Searching for the Calm in the Storm: A COVID-19 Reflection


We’re only 3 months into the year, and as a whole, we’ve seen quite a few challenges, but humanity has been shaken to its very core this month alone. World War III? It came in the form of a virus. COVID-19, or coronavirus, has successfully led the human race to a point of no return. A point of instability and panic. According to the Center for Disease Control (CDC), since first discovered in Wuhan, China in December 2019, there have now been 209,839 (8,778 deaths) confirmed cases globally. Of those, 15,219 are here in the US. That is rapid growth, but there have been more recovery cases than deaths, which is nice to know. (These numbers are increasing at a constant rate. Please visit CDC website for accurate and updated numbers.)

The CDC has suggested several simple recommendations to combat the virus: wash your hands, don’t touch your face, avoid social spaces with more than 50 people (or 10 if you Don it – see what I did there?), and clean and disinfect your home, car, workspace, etc. Quarantine yourself if you are elderly, immunocompromised, or just downright scared (and you really should isolate yourself if you’ve been traveling). Oh, but alas! Humans are now learning that practicing good hygiene is not just good for you, but imperative for our surroundings. Now we’re talking about it! That’s good, right?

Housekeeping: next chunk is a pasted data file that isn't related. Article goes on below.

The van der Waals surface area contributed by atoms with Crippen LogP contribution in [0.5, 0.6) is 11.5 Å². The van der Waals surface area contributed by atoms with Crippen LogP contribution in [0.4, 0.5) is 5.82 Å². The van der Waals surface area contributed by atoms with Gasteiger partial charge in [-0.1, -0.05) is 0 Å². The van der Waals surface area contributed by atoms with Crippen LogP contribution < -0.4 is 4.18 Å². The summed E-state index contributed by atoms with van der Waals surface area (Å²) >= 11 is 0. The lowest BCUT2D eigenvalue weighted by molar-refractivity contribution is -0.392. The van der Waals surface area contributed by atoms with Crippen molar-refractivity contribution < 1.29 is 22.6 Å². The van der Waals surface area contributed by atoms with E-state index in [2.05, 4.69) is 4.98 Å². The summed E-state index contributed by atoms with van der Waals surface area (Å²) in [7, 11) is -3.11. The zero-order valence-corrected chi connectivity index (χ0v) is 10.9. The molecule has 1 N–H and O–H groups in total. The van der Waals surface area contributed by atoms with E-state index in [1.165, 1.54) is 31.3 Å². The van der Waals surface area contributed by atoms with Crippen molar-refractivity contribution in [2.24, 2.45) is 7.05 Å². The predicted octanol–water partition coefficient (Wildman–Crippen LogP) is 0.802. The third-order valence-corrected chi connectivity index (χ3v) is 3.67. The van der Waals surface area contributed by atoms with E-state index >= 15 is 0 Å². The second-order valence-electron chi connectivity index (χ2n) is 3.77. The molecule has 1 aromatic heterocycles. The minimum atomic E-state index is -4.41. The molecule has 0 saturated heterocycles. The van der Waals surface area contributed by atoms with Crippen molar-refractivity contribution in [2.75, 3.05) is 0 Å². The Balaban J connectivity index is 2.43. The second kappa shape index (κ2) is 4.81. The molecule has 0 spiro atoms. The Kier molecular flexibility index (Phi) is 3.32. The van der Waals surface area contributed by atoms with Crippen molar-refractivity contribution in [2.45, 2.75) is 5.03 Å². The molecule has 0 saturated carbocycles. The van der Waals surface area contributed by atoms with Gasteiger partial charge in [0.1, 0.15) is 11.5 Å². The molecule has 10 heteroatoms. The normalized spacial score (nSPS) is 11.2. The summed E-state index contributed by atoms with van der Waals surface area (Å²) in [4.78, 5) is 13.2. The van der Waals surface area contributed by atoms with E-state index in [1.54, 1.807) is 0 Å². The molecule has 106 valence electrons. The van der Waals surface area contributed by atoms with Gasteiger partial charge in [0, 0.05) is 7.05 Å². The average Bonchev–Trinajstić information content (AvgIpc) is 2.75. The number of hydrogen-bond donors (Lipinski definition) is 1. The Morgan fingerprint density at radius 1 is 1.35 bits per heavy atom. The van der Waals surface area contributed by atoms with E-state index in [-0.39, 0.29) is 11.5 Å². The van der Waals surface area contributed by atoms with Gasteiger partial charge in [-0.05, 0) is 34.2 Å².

Well, let’s dig deeper here because the repercussions aren’t few. People are losing their jobs, kids and college students can’t go to school, parents have to homeschool, the stock market is crashing, businesses are about to hit financial ruin. It seems that the long-term effects of COVID-19 are never-ending. So, if you’re reading this, then you have every right to panic. You have every right to be afraid. You have every right to feel whatever you need to feel. But let me tell you what you don’t have the right to do. You do not have the right to be xenophobic or racist. In fact, you should never have those rights. You do not have the right to be inconsiderate. You do not have the right to spread fear, lies, and lame excuses about why you need to hoard toilet paper, water, and baby supplies when you don’t have a baby.

Live your life as you wish, but try to remember that we are on this earth to take care of it and each other. Be considerate. Be respectful. Give a helping (imaginary) hand. Don’t look down on people. Don’t fight. Do your own research. Don’t depend on word of mouth alone. You can’t afford the nonsense right now. You never know the depth of your fear until your whole life gets shaken to its core, so use your fear for good by sharing kindness. We’re all in this together.

Sylvina Bravo (@thesylvii)

Director of Lifestyle and Fashion Editor

SHE Magazine USA

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